“Here, we may say, we are at home, and like the mariner after a long voyage in a tempestuous sea, we may now hail the sight of land.”
Although Hegel described the inception of the modern day in philosophy when people began to derive knowledge through reason, this phrase came to my mind whenever I reflect on my own personal journeys. Have you ever had a chance to step back into childhood? I do not mean just to see the old house where you grew up or to meet with an old schoolmate. I mean a complete somersault into your past life, your other life, your life as a child. I am experiencing this moment right now, and I cannot say unequivocally how I feel about it. It is a wave of conflicting emotions. I walk into my old room, and it still looks the same—same furniture, same walnut wardrobe with numerous tiny drawers, same lotus patterned curtains. I see the same books I used to study from—history of the USSR, geography, chemistry, physics, calculus. I find my tenth grade notebook recording all of the marks I received that year: mostly 5 and 4, A and B respectively, with an occasional 2 (D) in Ukrainian language. I find my drawings, my poems, my worn out pointe shos pedantically numbered from 1 to 158. Some of my plants left behind ten years ago are still thriving. I look at the hibiscus plant that grew into a tall verdant tree from a tiny bush—lush and oh so wrong for this temperate climate. How did it bear the cold winters? Probably, it adjusted to the life on another shore just like I did.
Yet, many things are different. I see a robe made in North Korea, and it strikes me as exotic. I take a photo of one of the pictures from the geography textbook depicting marked achievement of the socialist world in protecting the environment vis-à-vis its capitalist enemy. The curtains look somewhat tawdry with their gold lurex stripes. The balcony is denuded of its grape vines, which nearly crushed it last year. It used to be wonderful to sit in the jade shade of the vines reading a book and drinking tea. There is a layer of neglect and dust on everything—the hardwood floors, the desk, the books, the Czech glassware in the cupboard…
Outside my windows, the world is different. It is moving along the post-communist transition path, along post-Orange Revolution trajectory. Where is it going one cannot say. It is laden with the sense of disappointment and displaced hopes, regrets and envies. One world is long gone, and the maze of corrupted personalities and twisted ideals is taking over the new entity arising in its place. One doctrine is replacing another only to lose its validity after yet another economic crisis. I think of Alexander Hertzen, an influential 19th century Russian thinker in exile. Although known as a founder of Russian socialism, he never viewed this doctrine as a final solution to the problems of society. “This socialism will develop in all its phases until it reaches its own extremes and absurdities. Then once again a cry of denial will break from the titanic chest of the revolutionary minority and again a mortal struggle will begin, in which socialism will play the role of contemporary conservatism and will be overwhelmed in the subsequent revolution, as yet unknown to us” (From the Other Shore, 147). It is a message of redemption through recognition of contingency and rejection of belief in final solutions and absolute truths. I never fail to feel a jolt reading Herzen’s rejection of the memento mori of idealism, “From this one thing alone is clear; that one should make use of life, of the present; not in vain does Nature in all her utterances for ever beckon life onwards and whisper in every ear her vivere memento” (41). Indeed, this message holds a startling beauty and a profound value, neither of which have been attenuated more than a century later.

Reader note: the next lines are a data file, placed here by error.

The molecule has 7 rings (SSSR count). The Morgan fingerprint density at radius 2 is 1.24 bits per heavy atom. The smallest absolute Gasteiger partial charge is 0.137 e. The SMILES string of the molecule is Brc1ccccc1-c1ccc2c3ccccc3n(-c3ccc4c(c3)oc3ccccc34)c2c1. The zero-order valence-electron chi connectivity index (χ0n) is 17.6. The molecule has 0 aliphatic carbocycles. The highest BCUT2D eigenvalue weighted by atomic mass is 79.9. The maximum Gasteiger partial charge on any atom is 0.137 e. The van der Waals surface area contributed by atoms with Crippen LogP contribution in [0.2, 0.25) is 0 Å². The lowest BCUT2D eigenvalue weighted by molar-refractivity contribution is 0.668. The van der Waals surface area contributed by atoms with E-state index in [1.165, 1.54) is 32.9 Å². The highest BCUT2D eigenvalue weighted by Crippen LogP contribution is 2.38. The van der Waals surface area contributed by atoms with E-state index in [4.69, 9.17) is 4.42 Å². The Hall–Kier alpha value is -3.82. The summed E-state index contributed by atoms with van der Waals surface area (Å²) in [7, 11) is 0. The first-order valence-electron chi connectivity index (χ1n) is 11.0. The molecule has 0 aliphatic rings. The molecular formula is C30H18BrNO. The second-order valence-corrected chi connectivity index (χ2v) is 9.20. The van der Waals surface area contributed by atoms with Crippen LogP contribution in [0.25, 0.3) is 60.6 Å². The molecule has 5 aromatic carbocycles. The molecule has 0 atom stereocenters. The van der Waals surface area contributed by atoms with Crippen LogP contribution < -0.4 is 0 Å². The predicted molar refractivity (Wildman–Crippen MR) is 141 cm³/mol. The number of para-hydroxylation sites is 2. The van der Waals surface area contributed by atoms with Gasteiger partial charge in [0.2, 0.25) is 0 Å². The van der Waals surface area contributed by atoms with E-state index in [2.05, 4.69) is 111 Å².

References: Hegel. Lectures on the Philosophy of History, trans. E.S. Haldane and F.H. Simson. 3 vols. London, 1963, vol.3, 217; Alexander Herzen (1812-1870), From the Other Shore.